Baltimore County Schools Superintendent Darryl Williams, who guided the suburban district through a pandemic but faced persistent questions about lagging academic performance and a brusque leadership style, announced Monday afternoon that he would not seek a second term.
“After much deliberation and conversation with my family, I have decided to not seek an additional four-year contract,” he wrote in a letter to parents. “It has been an honor to serve as superintendent of Baltimore County Public Schools, and I thank the Board of Education for the opportunity to lead this incredible system. I am very proud of the work we have done together to raise the bar, close gaps and prepare our students to thrive in their future, despite the many challenges our system has faced.”
Williams shared his decision in a letter to parents as a Feb. 2 deadline approached for notifying the school board of whether he wanted a new contract when his current one expires June 30. It came a day before the school board, which includes five newly elected members and new leadership, was expected to discuss his fate at a closed-door meeting.
The board has faced a rising chorus of calls to launch a search for a new leader, starting with a letter last June from five of the seven members of the County Council. On Monday, a former school system official, a former union leader and the head of the Randallstown NAACP sent letters calling on the board to search for a new leader.
“The Randallstown NAACP carefully weighed all the different factors in this decision,” wrote Ryan Coleman, the chapter’s president. “They felt that Covid and the Ransomware [attack] were obstacles. However, all the negative and declining academic data was overwhelming.”
Something needs to change to stop a continued academic decline, he wrote.
Conversations among board members about whether Williams should remain had already started.
Jane Lichter, the new chair of the school board, declined to characterize the conversations among board members, but she did say Williams told the board of his decision before making it public.
Lichter spent decades working in the school system, including when Williams was superintendent, before retiring and running for the board.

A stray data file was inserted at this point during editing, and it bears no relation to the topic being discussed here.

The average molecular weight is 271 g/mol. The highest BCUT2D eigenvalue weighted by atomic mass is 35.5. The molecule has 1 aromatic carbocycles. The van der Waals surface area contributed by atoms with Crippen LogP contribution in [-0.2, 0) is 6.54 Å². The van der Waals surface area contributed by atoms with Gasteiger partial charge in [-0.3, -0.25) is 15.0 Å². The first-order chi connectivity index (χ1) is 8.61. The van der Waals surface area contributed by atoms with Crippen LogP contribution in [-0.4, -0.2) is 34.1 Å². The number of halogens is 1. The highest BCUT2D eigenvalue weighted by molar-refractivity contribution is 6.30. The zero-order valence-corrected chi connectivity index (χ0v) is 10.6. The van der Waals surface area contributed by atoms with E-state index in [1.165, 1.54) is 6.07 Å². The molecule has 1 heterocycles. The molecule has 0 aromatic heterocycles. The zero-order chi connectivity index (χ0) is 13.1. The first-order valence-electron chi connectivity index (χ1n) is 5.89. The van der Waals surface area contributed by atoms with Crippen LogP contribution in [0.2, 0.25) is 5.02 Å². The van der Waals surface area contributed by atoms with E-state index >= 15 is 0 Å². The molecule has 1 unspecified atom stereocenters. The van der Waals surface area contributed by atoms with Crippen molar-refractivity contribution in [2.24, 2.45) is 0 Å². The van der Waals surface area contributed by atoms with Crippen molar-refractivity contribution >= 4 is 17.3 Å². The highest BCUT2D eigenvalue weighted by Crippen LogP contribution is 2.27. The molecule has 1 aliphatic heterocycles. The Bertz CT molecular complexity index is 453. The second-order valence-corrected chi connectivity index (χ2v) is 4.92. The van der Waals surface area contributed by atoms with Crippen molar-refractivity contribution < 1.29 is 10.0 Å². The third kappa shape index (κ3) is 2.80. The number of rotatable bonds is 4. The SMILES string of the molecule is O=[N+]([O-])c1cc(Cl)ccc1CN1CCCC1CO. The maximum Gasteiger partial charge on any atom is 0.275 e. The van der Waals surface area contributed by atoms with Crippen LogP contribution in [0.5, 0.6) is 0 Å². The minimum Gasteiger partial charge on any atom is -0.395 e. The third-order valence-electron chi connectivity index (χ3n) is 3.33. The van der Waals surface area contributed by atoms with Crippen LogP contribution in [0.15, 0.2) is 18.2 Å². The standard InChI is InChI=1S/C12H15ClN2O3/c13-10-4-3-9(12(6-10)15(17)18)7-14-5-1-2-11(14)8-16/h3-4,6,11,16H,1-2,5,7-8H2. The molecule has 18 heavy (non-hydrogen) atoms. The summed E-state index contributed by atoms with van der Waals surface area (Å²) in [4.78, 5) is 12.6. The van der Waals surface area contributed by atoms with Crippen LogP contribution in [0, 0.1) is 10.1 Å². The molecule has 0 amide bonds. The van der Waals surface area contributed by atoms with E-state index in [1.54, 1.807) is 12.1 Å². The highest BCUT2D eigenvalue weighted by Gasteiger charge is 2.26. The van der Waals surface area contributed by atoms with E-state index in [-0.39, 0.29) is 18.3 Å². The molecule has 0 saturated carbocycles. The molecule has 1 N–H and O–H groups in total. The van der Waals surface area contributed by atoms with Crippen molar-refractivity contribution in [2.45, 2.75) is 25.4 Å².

She said the board will continue supporting Williams through his contract. She declined to comment on a search for a new superintendent, saying she needs to talk with her colleagues first.
School system and county leaders thanked Williams for his service and wished him the best.
County Executive Johnny Olszewski Jr. said in a statement that he wished Williams well and trusts the board will conduct an “exhaustive search to identify a visionary, inclusive, and results-driven leader to help ensure stronger futures for all our kids — they deserve nothing less.”
Cindy Sexton, leader of the Teachers Association of Baltimore County, said Williams’ tenure was “fraught with challenges” like the pandemic, a ransomware attack, a teacher shortage, and ongoing payroll and human resources issues. Teachers will continue to work with him and his team throughout the rest of his term to make sure issues will “continue to be resolved in a timely and efficient manner,” she added.
Coleman, the NAACP leader, said Williams’ decision was the right move because it’s about children, especially African American kids.
“This way we can now put the focus back on finding the best leader to push the system forward and to ultimately help the children,” he said in an interview. He said he’d like the board to consider Elfreda Massie, a former deputy superintendent for Baltimore County schools who also served as an interim superintendent of the District of Columbia Public Schools.
Coleman had told the board in his letter that his organization favored selecting an interim superintendent and launching a nationwide search for a new leader.
Some voiced concerns about what another leadership change would mean for the district. County Council President Julian Jones said he was sad when he got the news and noted that the system will have had four superintendents in the past decade.
“I wish the timing was not so soon,” he said. “It all seems a little premature to me.”
Jones, a Democrat who was not among those who had urged the council to begin a search for a new superintendent, said it would have been better if the board had waited for Gov. Wes Moore to appoint four new members.